Fearful Fromage

We wish to carry out a test

To find which food I most detest?

Edam is good. Do you agree?

Please take that cheese away from me!

 

And what of these cured meats and fish.

They look like a delightful dish.

You really find Gruyere beastly?

Please take that cheese away from me!

 

But you’re from France, you love fromage.

Our population is quite large!

So what about this French Figue?

Please take that cheese away from me!

 

You must be in the six percent.

Does that mean that my taste is bent?

Try smelling this Flower Marie

Please take that cheese away from me!

 

Your ventral pallium is still

Does that mean that I’m gravely ill?

Don’t move, just tell us what you see

Please take that cheese away from me!

 

Your globus pallidus is strong.

I knew that there was something wrong!

This cheddar could prove to be key

Please take that cheese away from me!

 

Does stilton seem like quite a treat

It smells of unwashed, dirty feet!

Your brain is lighting up with glee  .

Please take that cheese away from me!

 

Reward, disgust; they are the same,

Whose fault is this, who is to blame?

It’s in your genes, it’s meant to brie.

Please take that cheese away from me!

 

Trigger Warning: Cheese (Photo Credit: Dorina Andres)
Trigger Warning: Cheese (Photo Credit: Dorina Andres)

 

This is a Kyrielle inspired by recent research that investigated why certain people dislike cheese. The investigation began with a survey to find out the proportion of people who had an aversion (i.e. a strong dislike) of cheese. Of the 332 people that were monitored in this study, 6% of them were found to be averse to cheese, whereas only 2.7% had an aversion to fish and 2.4% to cured meats. This survey was conducted amongst French people, and given that France is one of the largest consumers of cheese it was perhaps surprising that amongst individuals showing disgust for a given food, those disliking cheese represented the highest proportion.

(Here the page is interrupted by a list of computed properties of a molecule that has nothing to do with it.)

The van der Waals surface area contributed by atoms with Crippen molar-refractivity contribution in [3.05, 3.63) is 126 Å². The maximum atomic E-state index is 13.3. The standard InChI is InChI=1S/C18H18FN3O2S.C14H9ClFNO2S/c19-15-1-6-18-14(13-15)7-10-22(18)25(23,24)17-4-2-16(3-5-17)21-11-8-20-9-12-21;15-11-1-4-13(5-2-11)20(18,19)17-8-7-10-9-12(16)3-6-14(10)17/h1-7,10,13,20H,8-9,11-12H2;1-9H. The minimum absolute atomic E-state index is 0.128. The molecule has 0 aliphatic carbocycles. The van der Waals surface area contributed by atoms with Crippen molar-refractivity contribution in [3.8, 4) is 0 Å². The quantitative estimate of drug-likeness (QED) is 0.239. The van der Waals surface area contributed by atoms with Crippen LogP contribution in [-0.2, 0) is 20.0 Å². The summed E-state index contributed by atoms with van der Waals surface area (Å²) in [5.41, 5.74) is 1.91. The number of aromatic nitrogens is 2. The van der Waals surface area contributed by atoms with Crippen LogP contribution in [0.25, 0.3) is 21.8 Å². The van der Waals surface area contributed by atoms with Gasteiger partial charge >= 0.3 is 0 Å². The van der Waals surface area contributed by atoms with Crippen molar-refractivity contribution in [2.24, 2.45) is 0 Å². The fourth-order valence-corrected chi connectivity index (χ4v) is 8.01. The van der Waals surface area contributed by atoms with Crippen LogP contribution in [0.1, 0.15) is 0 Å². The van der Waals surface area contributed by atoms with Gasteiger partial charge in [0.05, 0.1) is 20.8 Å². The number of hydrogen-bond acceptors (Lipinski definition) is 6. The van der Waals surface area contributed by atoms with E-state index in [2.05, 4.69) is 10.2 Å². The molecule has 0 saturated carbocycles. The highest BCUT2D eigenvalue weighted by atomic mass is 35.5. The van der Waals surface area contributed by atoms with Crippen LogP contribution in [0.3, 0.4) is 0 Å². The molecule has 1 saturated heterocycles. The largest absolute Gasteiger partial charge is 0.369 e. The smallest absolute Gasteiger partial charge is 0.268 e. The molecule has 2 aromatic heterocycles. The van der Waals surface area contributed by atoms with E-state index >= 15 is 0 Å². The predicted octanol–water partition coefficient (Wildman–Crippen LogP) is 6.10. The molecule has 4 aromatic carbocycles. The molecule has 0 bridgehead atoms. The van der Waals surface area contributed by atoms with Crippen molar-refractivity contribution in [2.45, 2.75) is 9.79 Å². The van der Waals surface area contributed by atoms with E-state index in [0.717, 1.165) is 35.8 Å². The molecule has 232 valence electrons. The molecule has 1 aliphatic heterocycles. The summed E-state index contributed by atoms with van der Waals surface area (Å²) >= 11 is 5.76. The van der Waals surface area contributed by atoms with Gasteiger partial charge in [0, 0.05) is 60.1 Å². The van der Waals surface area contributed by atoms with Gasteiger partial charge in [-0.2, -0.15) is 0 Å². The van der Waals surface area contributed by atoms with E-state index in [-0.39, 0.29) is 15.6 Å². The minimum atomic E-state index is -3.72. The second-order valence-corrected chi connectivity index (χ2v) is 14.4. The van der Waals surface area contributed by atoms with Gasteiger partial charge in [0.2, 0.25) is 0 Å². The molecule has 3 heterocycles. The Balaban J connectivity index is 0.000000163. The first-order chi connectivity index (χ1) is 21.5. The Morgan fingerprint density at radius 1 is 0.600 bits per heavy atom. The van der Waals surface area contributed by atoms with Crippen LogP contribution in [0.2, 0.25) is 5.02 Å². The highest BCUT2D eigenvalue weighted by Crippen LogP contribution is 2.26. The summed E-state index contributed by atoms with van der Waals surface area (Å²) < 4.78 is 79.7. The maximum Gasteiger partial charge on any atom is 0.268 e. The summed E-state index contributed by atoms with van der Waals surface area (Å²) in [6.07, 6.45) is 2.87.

Following this initial study, a group of 30 people were selected, 15 of which had a strong aversion to cheese and 15 of which did not. These people were then exposed to the images and smells of six different cheeses and six other types of control foods, whilst their brains were scanned using Magnetic Resonance Imaging (MRI). The ventral pallidum is a small structure in the brain that is normally activated in people who are hungry.  However, the results of the imaging study found that for people with an aversion to cheese the ventral pallidum was totally inactive when they were presented with images and smells of cheese. Even more remarkably, the study found that a part of the brain (the globus pallidus) that is normally associated with rewarding behaviour was active in people with an aversion to cheese when they were subjected to images and smells of cheese. This research therefore suggests that this region of the brain is actually responsible for two contrasting types of behaviour: one related to the rewarding nature of food, and one related to aversion of food.

Please note, no cheese-haters were harmed in the conduction of these experiments. In fact, as the researchers point out: “it is ethically inconceivable to experimentally induce illness in humans”, which means that studies such as this one are a much more suitable method to study the relatively under-researched topic of food aversion.

 

An audio version of this poem can be heard here.

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